The timeline differs from the initial complaint filed last May by prosecutors, who said Chauvin held his knee to Floyd’s neck for 8 minutes, 46 seconds. In the following weeks, demonstrators staged “die-ins” lasting 8 minutes, 46 seconds, and 8:46 became a rallying cry in the case.
Stressing the importance of the footage, the prosecution then played viral bystander video in the courtroom. It was first recorded by a bystander outside of Cup Foods at the intersection of Chicago Ave. and E. 38th St. and posted to Facebook, quickly going viral and sparking protests and demonstrations across the country last summer.
“I would tell you that you can believe your eyes, that it’s a homicide, it’s murder,” Blackwell said of the video, telling the juror what they will be able to see for themselves in the video. “You’ll be able to see every part of what Mr. Floyd went through from him. First crying out from his effort to move his shoulder, to get his breathing, get room to breathe. You’ll be able to hear his voice get deeper and heavier, his words further apart, his respiration more shallow.
“You’ll see him when he goes unconscious and you’ll be able to see the uncontrollable shaking he’s doing when he’s not breathing anymore,” he continued. “The anoxic seizures from oxygen deprivation, you’ll be able to see when he’s going through again, breathing the involuntary gasping of the body once the heart has stopped from oxygen deficiency. And you will hear and are well aware when there was a loss of pulse.”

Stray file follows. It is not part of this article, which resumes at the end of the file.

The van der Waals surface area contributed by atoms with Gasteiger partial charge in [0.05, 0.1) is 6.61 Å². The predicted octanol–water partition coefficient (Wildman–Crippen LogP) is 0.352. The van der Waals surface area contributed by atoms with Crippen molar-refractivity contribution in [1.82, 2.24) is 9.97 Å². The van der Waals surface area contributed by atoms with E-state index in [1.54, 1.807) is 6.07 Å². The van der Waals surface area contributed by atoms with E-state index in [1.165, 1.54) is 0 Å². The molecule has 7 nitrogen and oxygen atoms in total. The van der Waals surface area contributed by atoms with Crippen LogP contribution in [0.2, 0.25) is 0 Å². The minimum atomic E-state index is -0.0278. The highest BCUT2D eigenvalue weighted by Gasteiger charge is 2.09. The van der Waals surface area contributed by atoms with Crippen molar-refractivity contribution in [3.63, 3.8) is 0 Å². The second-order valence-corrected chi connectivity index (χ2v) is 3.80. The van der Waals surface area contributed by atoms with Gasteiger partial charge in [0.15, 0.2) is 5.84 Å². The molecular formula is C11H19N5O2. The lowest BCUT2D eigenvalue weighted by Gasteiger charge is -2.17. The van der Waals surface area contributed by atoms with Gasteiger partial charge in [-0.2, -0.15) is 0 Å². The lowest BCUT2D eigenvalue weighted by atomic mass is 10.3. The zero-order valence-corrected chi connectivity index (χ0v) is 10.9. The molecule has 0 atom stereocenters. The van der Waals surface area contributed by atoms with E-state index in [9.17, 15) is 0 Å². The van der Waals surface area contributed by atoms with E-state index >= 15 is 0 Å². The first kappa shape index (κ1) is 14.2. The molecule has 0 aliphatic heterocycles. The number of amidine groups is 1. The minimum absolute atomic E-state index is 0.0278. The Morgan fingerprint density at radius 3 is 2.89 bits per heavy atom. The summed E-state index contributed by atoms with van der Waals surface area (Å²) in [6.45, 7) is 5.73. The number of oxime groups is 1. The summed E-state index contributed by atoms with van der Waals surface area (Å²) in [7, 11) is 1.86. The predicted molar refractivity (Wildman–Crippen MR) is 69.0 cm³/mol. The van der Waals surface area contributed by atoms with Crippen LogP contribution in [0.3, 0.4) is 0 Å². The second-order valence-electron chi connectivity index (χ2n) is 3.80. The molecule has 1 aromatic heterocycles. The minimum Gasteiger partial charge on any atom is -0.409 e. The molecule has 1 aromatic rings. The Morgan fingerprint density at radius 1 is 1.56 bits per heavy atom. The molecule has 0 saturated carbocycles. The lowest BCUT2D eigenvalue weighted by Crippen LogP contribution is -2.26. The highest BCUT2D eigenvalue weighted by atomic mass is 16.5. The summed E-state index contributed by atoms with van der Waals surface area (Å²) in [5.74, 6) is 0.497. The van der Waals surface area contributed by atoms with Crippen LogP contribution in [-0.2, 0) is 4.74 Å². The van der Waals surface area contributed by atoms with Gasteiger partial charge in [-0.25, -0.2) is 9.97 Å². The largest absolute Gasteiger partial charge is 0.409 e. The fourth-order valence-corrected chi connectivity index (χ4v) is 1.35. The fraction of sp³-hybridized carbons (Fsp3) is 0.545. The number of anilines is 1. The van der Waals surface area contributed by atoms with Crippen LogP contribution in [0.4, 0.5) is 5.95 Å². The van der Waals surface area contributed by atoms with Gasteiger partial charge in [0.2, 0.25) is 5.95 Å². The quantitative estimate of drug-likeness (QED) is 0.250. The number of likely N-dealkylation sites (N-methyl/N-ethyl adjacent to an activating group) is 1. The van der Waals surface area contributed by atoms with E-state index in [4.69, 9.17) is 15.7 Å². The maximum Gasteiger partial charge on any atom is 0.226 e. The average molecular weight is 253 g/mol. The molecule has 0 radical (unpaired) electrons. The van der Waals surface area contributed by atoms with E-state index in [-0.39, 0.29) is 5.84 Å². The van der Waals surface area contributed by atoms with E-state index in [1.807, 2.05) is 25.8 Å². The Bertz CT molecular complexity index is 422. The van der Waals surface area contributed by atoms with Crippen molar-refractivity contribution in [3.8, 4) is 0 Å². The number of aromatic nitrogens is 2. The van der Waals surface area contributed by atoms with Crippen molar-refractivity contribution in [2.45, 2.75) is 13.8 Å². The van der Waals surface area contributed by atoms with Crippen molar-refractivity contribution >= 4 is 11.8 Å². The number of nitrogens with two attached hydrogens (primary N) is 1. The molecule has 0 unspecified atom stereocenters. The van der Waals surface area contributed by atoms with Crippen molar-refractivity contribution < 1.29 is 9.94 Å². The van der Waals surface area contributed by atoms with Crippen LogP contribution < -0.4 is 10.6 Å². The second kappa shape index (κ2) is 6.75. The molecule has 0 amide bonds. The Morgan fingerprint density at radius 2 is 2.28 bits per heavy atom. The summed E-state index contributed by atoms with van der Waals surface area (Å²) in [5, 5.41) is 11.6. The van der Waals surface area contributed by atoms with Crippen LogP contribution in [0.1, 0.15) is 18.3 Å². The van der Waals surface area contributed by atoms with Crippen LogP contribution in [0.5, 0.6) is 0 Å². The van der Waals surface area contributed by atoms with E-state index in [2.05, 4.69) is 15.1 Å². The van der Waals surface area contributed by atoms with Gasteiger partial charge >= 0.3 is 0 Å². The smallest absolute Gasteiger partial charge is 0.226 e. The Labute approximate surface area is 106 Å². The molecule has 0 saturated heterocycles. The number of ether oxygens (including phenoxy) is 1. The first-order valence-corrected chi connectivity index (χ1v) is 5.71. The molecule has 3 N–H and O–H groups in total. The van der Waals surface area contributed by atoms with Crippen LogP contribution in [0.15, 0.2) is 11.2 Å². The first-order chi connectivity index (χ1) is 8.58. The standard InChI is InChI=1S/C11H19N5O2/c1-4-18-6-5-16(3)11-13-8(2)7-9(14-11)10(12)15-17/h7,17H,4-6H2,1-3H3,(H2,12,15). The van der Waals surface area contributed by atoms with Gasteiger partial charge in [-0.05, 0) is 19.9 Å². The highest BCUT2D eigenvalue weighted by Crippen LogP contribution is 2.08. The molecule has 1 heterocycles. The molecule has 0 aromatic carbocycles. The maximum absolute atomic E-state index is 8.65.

Onlookers repeatedly shout at the officers to get off the 46-year-old Floyd. One woman, identifying herself as a city Fire Department employee, shouts at Chauvin to check Floyd’s pulse. The prosecutor said bystander witnesses would include a Minneapolis Fire Department first responder who wanted to administer aid. He said Chauvin pointed Mace at her.
“What you learn, ladies and gentlemen, is that the use of force must be evaluated from one moment to the next moment, from moment to moment,” Blackwell said. “What may be reasonable in the first minutes may not be reasonable on the second minute, the fourth minute or the ninth minute and 29 seconds that it has to be evaluated from moment to moment.”
In his opening statement, Chauvin’s attorney said the evidence in this case is “far greater than nine minutes and twenty-nine seconds” that Chauvin presses his knee to Floyd’s neck.
“That the evidence has been collected broadly and expansive. Minnesota Bureau of Criminal Apprehension employed nearly 50 case agents, analysts and technicians to investigate this case. The Federal Bureau of Investigation included at least 20 additional agents in their investigation.”
Investigators interviewed nearly 200 civilian witnesses in this case and over fifty members of the Minneapolis Police Department, including the officers who responded to the scene after Floyd was brought to the hospital, Nelson said.
Around 200 Minnesota National Guard members have been activated for the duration of the trial. Authorities on Monday said they will not allow the same kind of violence and lawlessness that followed Floyd’s death to occur.
“We all have an obligation to keep our community safe, and we have to do that,” Minneapolis police Chief Medaria Arradondo said during a news conference.
The trial will resume Tuesday with Williams’ testimony.
The Associated Press contributed to this report.